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Examining the Use of Cetuximab for HNSCC

Insights From: Ezra Cohen, MD, UC San Diego Moores Cancer Center; Robert L. Ferris, MD, PhD, FACS, University of Pittsburgh Cancer Institute; Jared Weiss, MD, University of North Carolina School of Medicine
Published: Wednesday, Jun 08, 2016


Transcript:

Ezra Cohen, MD:
Cetuximab is a monoclonal antibody directed against the epidermal growth factor receptor. And, in terms of how it works or its mechanism of action, we’ve come to realize it’s actually a dual mechanism. First, it’s a mechanism against the target that we know is important in head and neck cancer; it’s important to its biology. It has prognostic implication, and we’ve targeted it. In fact, cetuximab is the only approved targeted agent for head and neck cancer. When we inhibit EGFR with a drug like cetuximab, what we see is a reduction in proliferation, a reduction in metastatic potential, a reduction in angiogenesis—really all the things we want to reverse in the cancer phenotype.

But we also have to realize that there’s another end to the monoclonal antibody, and that’s the end that interacts with immune cells. That can actually activate a part of the immune system called antibody-dependent cytotoxicity, and that involves primarily natural killer cells. So, studies for the last several years have really born this out, that cetuximab has a dramatic effect on activating this immune system. In fact, there are some investigators and some researchers that think that that’s, in fact, the more important mechanism of action for cetuximab. Whether that’s true is still debated, but I think without a doubt, there is an immune component to its mechanism of action. We published a study with the University of Maryland just last year that had patients who were treated with cetuximab. And we were able to demonstrate that those patients in an ex vivo assay—who could form an immune response based on ADCC, based on natural killer cell activation, and who could form this immune response to cetuximab—actually did significantly better with cetuximab therapy than their counterparts that could not. This suggests that, in fact, the immune component is quite an important part of the mechanism of action.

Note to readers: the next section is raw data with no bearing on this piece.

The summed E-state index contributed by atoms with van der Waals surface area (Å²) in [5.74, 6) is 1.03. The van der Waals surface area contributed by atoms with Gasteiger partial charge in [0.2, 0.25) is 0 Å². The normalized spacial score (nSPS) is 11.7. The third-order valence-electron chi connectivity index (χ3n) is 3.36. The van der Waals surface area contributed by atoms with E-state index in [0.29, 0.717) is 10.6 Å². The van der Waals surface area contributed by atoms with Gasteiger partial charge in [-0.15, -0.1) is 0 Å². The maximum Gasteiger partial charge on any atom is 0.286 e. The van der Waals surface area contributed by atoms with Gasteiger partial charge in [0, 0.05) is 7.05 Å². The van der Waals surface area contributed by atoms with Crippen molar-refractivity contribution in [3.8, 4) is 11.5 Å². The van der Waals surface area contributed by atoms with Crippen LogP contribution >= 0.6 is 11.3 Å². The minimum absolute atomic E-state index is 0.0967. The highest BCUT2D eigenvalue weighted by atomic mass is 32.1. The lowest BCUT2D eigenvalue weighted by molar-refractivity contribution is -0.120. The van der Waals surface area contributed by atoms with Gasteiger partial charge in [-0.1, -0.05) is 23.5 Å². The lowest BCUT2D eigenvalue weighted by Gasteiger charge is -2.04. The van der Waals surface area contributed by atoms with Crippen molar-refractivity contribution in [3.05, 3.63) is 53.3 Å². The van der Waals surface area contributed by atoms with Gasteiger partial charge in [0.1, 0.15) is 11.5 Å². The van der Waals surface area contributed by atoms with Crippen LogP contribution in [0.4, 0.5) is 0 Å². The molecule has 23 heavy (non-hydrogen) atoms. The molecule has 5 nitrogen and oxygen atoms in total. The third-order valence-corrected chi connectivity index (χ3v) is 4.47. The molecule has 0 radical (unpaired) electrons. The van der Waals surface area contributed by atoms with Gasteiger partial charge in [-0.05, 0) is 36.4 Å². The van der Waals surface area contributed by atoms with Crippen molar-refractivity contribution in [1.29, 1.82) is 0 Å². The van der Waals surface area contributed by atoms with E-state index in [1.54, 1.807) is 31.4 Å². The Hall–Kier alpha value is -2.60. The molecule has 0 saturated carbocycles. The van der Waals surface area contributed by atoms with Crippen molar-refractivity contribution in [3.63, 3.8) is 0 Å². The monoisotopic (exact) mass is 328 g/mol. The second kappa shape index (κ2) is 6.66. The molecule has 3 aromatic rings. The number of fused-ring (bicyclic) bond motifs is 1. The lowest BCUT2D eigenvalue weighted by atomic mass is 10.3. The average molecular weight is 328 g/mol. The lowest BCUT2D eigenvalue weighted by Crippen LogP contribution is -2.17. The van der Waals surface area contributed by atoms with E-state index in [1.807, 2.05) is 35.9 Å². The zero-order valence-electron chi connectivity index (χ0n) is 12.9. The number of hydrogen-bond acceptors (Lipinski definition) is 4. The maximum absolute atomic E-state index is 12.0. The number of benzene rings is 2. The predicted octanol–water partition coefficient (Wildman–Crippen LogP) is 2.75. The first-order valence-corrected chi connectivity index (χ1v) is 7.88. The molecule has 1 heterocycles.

The use of cetuximab for patients with head and neck cancer has really had dramatic effect, and certainly significant effect, on the outcome of these patients. Let’s talk about, first, the patients with locally advanced disease. What we know about cetuximab is that it is a radiosensitizer, and a good radiosensitizer, that improves survival when added to radiation in patients with locally advanced head and neck cancer. That survival was first seen at 3 years, about a 10% difference in survival, and then a later publication at 5 years maintaining that same 10% improvement in overall survival. Although that number, I agree, is modest, we also have to remember that that means we’re curing 10% more patients with the disease—so really a difference in those patients between life and death. Of course, that garnered approval for cetuximab in patients with locally advanced disease.

Interestingly, in that same setting—locally advanced—when we combined cetuximab with chemotherapy and radiation, specifically with cisplatin and radiation, we didn’t see a beneficial effect. The reason behind that is still unknown, but what we do know is that cetuximab is best used as a single agent with radiation and now should not be combined with chemotherapy radiation. In fact, that only leads to more toxicity and no benefit in terms of efficacy.